Large portions of high-fat foods contribute to weight gain.
With 68 percent of the population overweight or obese in the United States, weight-loss diets are ubiquitous. Avoiding the 10 most fattening foods is an alternative to crash dieting. Since fat has twice the calories of protein or sugars - 9 calories per gram of fat as opposed to 4 calories per gram of the other nutrients - the most fattening foods are high in fat. Avoiding these foods can reduce the daily caloric intake enough to result in weight loss.
Among the worst culprits are high-fat desserts like pie, ice cream and cheesecake. In small portions they can fit into just about any diet, but mind the serving size. One-eighth of a pie or cheesecake ranges from 300 to over 400 calories depending on the filling. Cream-filled pies are higher in calories than fruit pies, while pecan and other nut pies are the highest. Whether ice cream tops the pie or is eaten alone, the standard 1/2-cup serving of full-fat vanilla ice cream has 135 calories. A pint of a popular brand of cookies-and-cream-flavored ice cream tops out at a whopping 1, 080 calories in its four servings.
In breakfast meats like sausage and bacon, the majority of the calories are from fat. Fat provides taste but is not a good source of nutrition. Two sausage links provide 165 calories; 81 percent of the calories are from fat. Bacon is not a much better choice: 90 of the 129 calories in a three-strip serving are from fat. Another hidden source of fat in the morning meal is shortening in the biscuits. A single biscuit, 2 1/2 inches in diameter, provides 212 calories. This is before any toppings, like jam, are added.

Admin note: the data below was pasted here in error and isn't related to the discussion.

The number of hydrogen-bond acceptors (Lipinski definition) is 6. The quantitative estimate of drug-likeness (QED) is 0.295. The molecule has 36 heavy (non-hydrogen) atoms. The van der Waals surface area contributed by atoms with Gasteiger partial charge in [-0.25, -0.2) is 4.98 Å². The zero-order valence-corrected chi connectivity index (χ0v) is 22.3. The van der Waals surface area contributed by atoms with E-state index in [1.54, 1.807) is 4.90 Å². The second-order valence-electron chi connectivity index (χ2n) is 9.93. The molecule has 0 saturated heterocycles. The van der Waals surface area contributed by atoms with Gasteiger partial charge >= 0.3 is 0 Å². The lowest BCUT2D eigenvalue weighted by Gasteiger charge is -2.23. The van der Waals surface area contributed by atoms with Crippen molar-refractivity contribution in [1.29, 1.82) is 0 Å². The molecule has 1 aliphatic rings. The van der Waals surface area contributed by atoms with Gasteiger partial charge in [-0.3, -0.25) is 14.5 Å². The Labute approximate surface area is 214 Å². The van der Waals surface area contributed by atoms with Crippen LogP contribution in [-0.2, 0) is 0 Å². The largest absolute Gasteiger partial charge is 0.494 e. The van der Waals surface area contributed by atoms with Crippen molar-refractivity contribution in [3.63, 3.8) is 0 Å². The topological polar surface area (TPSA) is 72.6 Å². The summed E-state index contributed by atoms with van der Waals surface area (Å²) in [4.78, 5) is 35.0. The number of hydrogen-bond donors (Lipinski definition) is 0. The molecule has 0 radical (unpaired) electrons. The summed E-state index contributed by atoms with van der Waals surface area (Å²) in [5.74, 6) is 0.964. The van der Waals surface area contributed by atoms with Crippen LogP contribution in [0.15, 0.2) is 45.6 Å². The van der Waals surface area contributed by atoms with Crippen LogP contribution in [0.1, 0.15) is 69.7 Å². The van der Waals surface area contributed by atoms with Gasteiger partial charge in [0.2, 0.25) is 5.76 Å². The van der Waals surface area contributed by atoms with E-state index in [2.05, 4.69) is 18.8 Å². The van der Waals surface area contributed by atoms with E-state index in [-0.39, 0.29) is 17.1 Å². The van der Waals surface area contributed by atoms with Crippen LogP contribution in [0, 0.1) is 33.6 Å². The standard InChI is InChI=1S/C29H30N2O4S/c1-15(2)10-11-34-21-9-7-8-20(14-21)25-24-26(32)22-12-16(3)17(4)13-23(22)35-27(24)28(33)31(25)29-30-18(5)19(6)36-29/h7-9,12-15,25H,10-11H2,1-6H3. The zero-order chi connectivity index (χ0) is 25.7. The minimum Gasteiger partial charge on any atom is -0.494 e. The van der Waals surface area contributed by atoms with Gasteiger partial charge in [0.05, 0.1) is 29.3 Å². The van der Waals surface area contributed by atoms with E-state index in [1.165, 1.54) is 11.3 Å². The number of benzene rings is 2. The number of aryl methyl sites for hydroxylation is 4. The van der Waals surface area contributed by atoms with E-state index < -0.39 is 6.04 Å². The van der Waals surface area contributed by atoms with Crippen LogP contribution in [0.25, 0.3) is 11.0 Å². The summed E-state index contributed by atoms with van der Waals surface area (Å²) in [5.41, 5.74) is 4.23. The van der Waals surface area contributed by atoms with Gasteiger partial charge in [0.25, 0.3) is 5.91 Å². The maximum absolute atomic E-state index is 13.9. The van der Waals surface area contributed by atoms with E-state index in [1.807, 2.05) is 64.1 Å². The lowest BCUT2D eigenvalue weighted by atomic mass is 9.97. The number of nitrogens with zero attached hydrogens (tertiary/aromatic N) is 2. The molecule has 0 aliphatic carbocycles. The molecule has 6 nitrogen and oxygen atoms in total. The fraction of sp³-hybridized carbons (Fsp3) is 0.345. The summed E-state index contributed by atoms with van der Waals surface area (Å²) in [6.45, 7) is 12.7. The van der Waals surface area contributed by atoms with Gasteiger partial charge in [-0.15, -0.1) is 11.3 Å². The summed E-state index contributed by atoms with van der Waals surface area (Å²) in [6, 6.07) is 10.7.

Potato chips and peanuts are two of the highest-calorie snack foods. One ounce of potato chips - about 20 chips - provides 150 calories; an 8-ounce bag has more than 1, 200 calories. Portion size comes into play again with peanuts: 1 ounce, or about 28 peanuts, supplies 165 calories. A cup brings the calorie count to more than 1, 300. The larger the portion, the more fattening the snack becomes.
Butter and Salad Dressing
Adding creamy, tasty toppings to otherwise healthy foods also adds empty calories, which are unwelcome in any weight-loss plan. Each teaspoon, or pat, of butter supplies 45 calories. Melt a tablespoon into mashed potatoes or on a warm roll and the calorie count jumps to 135. Ranch dressing has an innocent-sounding 73 calories in a tablespoon. Completely covering all the salad ingredients raises the serving size by many tablespoons and several hundred calories. Portion control is the key to limiting excess calories contributed by dressings and spreads.